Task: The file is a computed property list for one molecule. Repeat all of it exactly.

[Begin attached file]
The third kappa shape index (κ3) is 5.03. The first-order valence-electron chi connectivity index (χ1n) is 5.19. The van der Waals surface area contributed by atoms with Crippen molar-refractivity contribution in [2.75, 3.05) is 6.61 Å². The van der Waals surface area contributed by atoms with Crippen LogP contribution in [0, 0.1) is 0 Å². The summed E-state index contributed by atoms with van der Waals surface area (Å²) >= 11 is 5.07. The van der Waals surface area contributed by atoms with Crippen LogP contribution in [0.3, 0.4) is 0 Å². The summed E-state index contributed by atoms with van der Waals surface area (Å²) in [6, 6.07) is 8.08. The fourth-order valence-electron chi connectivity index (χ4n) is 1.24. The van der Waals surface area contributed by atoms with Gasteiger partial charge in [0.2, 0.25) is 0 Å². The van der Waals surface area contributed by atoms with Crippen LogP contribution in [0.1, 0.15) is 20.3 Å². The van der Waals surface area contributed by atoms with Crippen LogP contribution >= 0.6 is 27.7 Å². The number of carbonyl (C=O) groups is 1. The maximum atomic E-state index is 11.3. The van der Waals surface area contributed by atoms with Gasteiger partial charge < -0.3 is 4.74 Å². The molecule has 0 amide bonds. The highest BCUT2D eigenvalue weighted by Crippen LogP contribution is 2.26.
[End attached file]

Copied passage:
The third kappa shape index (κ3) is 5.03. The first-order valence-electron chi connectivity index (χ1n) is 5.19. The van der Waals surface area contributed by atoms with Crippen molar-refractivity contribution in [2.75, 3.05) is 6.61 Å². The van der Waals surface area contributed by atoms with Crippen LogP contribution in [0, 0.1) is 0 Å². The summed E-state index contributed by atoms with van der Waals surface area (Å²) >= 11 is 5.07. The van der Waals surface area contributed by atoms with Crippen LogP contribution in [0.3, 0.4) is 0 Å². The summed E-state index contributed by atoms with van der Waals surface area (Å²) in [6, 6.07) is 8.08. The fourth-order valence-electron chi connectivity index (χ4n) is 1.24. The van der Waals surface area contributed by atoms with Gasteiger partial charge in [0.2, 0.25) is 0 Å². The van der Waals surface area contributed by atoms with Crippen LogP contribution in [0.1, 0.15) is 20.3 Å². The van der Waals surface area contributed by atoms with Crippen LogP contribution >= 0.6 is 27.7 Å². The number of carbonyl (C=O) groups is 1. The maximum atomic E-state index is 11.3. The van der Waals surface area contributed by atoms with Gasteiger partial charge < -0.3 is 4.74 Å². The molecule has 0 amide bonds. The highest BCUT2D eigenvalue weighted by Crippen LogP contribution is 2.26.